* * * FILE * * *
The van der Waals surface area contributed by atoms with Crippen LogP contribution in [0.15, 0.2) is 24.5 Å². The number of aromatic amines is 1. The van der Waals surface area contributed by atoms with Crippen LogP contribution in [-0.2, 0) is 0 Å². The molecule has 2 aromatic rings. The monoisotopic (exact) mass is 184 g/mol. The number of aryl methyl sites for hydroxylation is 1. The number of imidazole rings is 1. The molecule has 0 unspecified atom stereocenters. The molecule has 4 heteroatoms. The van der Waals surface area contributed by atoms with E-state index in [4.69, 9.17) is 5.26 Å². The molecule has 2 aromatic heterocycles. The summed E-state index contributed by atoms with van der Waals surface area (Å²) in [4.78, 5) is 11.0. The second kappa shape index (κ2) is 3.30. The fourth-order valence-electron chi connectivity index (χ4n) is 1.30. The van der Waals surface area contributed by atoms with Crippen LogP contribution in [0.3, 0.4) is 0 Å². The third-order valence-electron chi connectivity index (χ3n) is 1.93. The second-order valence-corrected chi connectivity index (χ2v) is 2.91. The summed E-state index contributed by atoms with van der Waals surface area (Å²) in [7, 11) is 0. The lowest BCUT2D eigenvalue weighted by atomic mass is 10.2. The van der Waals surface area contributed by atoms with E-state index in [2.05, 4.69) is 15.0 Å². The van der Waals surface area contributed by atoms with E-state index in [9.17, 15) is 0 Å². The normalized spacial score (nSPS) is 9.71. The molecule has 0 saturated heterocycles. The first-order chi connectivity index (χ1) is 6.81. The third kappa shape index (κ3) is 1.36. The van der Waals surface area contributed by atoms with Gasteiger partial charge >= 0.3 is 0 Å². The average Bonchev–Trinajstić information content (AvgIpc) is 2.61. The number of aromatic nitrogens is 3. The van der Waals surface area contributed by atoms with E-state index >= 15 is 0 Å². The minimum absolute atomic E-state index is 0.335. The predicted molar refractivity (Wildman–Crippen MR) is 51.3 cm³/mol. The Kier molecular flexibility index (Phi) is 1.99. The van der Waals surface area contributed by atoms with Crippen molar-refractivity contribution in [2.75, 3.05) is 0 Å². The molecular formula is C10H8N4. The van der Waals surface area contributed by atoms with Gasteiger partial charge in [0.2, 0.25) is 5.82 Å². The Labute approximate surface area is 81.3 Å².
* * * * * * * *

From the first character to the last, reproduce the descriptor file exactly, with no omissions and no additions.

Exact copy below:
The van der Waals surface area contributed by atoms with Crippen LogP contribution in [0.15, 0.2) is 24.5 Å². The number of aromatic amines is 1. The van der Waals surface area contributed by atoms with Crippen LogP contribution in [-0.2, 0) is 0 Å². The molecule has 2 aromatic rings. The monoisotopic (exact) mass is 184 g/mol. The number of aryl methyl sites for hydroxylation is 1. The number of imidazole rings is 1. The molecule has 0 unspecified atom stereocenters. The molecule has 4 heteroatoms. The van der Waals surface area contributed by atoms with E-state index in [4.69, 9.17) is 5.26 Å². The molecule has 2 aromatic heterocycles. The summed E-state index contributed by atoms with van der Waals surface area (Å²) in [4.78, 5) is 11.0. The second kappa shape index (κ2) is 3.30. The fourth-order valence-electron chi connectivity index (χ4n) is 1.30. The van der Waals surface area contributed by atoms with Crippen LogP contribution in [0.3, 0.4) is 0 Å². The third-order valence-electron chi connectivity index (χ3n) is 1.93. The second-order valence-corrected chi connectivity index (χ2v) is 2.91. The summed E-state index contributed by atoms with van der Waals surface area (Å²) in [7, 11) is 0. The lowest BCUT2D eigenvalue weighted by atomic mass is 10.2. The van der Waals surface area contributed by atoms with E-state index in [2.05, 4.69) is 15.0 Å². The van der Waals surface area contributed by atoms with E-state index in [9.17, 15) is 0 Å². The normalized spacial score (nSPS) is 9.71. The molecule has 0 saturated heterocycles. The first-order chi connectivity index (χ1) is 6.81. The third kappa shape index (κ3) is 1.36. The van der Waals surface area contributed by atoms with Gasteiger partial charge >= 0.3 is 0 Å². The average Bonchev–Trinajstić information content (AvgIpc) is 2.61. The number of aromatic nitrogens is 3. The van der Waals surface area contributed by atoms with E-state index >= 15 is 0 Å². The minimum absolute atomic E-state index is 0.335. The predicted molar refractivity (Wildman–Crippen MR) is 51.3 cm³/mol. The Kier molecular flexibility index (Phi) is 1.99. The van der Waals surface area contributed by atoms with Crippen molar-refractivity contribution in [2.75, 3.05) is 0 Å². The molecular formula is C10H8N4. The van der Waals surface area contributed by atoms with Gasteiger partial charge in [0.2, 0.25) is 5.82 Å². The Labute approximate surface area is 81.3 Å².